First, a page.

Michigan's whirlwind 48 hours end with overtime upset of Purdue

The best college basketball story of March thus far isn’t a Cinderella. It isn’t a first-time dancer like Northwestern. It isn’t a stunning upset like TCU’s over No. 1 Kansas. It isn’t Duke or North Carolina, or anything else you’d expect it to be.

It’s a team that, 48 hours ago, feared for its life. And not its NCAA tournament life. Not anything to do with basketball. On Wednesday afternoon, Michigan players and coaches feared for their actual, literal lives.

The story begins with somebody yelling, “Get down!” An airplane set to take off for Washington, D.C., didn’t take off at all. Instead it skidded off a runway at Willow Run Airport in Michigan. It crashed through a fence. It stopped just short of a ravine. Most, if not all, of the 109 passengers on the flight — Michigan basketball players, coaches, staff, family members, the band and cheerleaders among them — likely went into a state of panic.

Here’s what happened next, according to a wonderfully detailed story from mlive.com:

Michigan players Jon Teske and Mark Donnal took the doors off the plane, beginning emergency exit procedures. The inflatable chutes were deployed, but wind gusts caused them to flail and flop.

Michigan coaches and players helped others off the plane. U-M head coach John Beilein oversaw much of the deboarding. Beilein had fumes pouring in his face as [he] helped hold down the inflatable chutes. Once everyone deboarded, he checked with each person individually.

Everyone ran away from the plane. The engine, darkened and burned, was still churning with noise.

“Thought it was gonna blow,” [Michigan radio play-by-play announcer Matt] Sanderson said.

It didn’t. After getting as far away as possible, everyone looked back, wondering what just happened. Some of the students took selfies.

Zak Irvin called his mother, crying.

Once the shock and panic of the situation ebbed, a realization probably hit players and coaches: They had a basketball game to play in less than 24 hours. They had no plan for getting to the game in place. And they were 500 miles away.

Beilein gave the players the option to forfeit the game and stay back on campus. They declined. At a hotel in Ann Arbor that night, the team began its pregame walk-through, but Beilein shut it down, and instead brought counselors from the school in to visit with the team.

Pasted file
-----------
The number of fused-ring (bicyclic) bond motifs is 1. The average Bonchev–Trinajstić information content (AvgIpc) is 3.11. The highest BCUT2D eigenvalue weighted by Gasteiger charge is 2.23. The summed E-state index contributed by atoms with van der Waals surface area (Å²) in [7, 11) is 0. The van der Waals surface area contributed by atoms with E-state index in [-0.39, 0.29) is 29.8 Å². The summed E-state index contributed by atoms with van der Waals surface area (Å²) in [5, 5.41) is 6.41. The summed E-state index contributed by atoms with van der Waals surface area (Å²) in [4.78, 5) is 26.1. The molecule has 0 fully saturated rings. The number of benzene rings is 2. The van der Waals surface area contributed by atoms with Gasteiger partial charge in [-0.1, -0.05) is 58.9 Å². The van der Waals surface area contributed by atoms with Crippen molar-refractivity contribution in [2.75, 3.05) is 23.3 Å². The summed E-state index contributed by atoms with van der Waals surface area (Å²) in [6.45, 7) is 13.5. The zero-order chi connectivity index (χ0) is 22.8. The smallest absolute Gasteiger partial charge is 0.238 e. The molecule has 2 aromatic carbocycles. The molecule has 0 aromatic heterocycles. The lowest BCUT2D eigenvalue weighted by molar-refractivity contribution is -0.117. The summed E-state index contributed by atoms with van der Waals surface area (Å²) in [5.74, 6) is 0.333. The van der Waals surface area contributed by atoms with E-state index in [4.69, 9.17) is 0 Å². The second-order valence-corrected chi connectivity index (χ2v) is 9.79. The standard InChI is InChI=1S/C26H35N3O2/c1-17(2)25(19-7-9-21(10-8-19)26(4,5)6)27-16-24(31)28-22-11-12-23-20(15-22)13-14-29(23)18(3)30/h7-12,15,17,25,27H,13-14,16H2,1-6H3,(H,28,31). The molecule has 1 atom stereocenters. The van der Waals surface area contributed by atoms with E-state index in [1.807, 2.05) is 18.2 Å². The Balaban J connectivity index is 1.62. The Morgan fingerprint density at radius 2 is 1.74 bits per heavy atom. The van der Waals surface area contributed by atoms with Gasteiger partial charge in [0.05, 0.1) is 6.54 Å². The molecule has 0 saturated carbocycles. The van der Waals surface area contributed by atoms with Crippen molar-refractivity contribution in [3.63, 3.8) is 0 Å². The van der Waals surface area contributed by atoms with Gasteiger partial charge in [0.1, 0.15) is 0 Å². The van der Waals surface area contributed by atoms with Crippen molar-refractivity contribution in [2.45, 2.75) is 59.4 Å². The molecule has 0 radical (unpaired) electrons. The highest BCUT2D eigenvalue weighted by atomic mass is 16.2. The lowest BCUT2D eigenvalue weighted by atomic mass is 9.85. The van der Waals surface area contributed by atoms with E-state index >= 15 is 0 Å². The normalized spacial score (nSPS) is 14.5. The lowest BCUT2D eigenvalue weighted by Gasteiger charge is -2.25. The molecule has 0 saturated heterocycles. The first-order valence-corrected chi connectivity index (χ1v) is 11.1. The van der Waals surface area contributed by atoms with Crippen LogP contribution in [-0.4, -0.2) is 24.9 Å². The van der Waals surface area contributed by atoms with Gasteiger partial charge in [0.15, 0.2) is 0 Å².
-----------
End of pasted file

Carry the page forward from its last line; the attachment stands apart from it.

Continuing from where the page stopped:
The following morning at 6 a.m., players and coaches boarded a bus bound for Detroit. They arrived at Detroit Metropolitan Airport in time for a Delta flight that would get them to D.C. a little before 9 a.m. — three hours before scheduled tipoff. They hit traffic on their way to the Verizon Center — of course they did. But they made it, and with the tip time pushed back roughly 30 minutes, took the floor a little before 12:30 p.m. in practice jerseys and shorts. Until an investigation of the plane incident was complete, their normal uniforms were stuck underneath the cabin.

The second round game against Illinois was, for the players, a welcome reprieve from the craziness of the last 24 hours. They played loose and relaxed, and dominated the Illini. The 20-point win was enough to secure Michigan’s place in the NCAA tournament.

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Apparently, though, the Wolverines decided that this wild story needed an even better ending.

Late Thursday night, they received their uniforms, and eschewed the practice gear for their away navy blue threads the following day against top-seeded Purdue. And as if the chaotic travel issues and emotional roller coaster weren’t enough, the game between Michigan and the Big Ten regular season champs was one of the best of any conference tournament so far.

After a high-level, back-and-forth battle for 40 minutes, Michigan trailed by two, and had the ball with under 10 seconds to play. Irvin, who less than 48 hours ago had been in tears, drove to the basket to tie the game.

But when Irvin’s layup fell through the net, the clock, which should have stopped, didn’t. Caleb Swanigan, as it turned out, threw the inbounds pass right to a Michigan player, but the officials whistled the play dead because of the clock mistake, robbing the Wolverines of a chance to win the game in regulation. Michigan players couldn’t believe the call.

But nonetheless, in overtime, they came through. The Wolverines held Purdue to just one point in the extra session until a Ryan Cline 3-pointer in the final seconds. D.J. Wilson’s 26 points and eight rebounds led Michigan to a 74-70 victory, and to a storybook upset at the tail-end of an unbelievable 48 hours.

When asked in a postgame interview on ESPN about Michigan’s semifinal opponent on Saturday, Wilson gave a pretty telling answer.

“I don’t really care,” he said. “We’re all just blessed to be here.”

Michigan’s wild two days concluded with a win over top-seeded Purdue at the Big Ten tournament. (Getty)
Michigan’s wild two days concluded with a win over top-seeded Purdue at the Big Ten tournament. (Getty)

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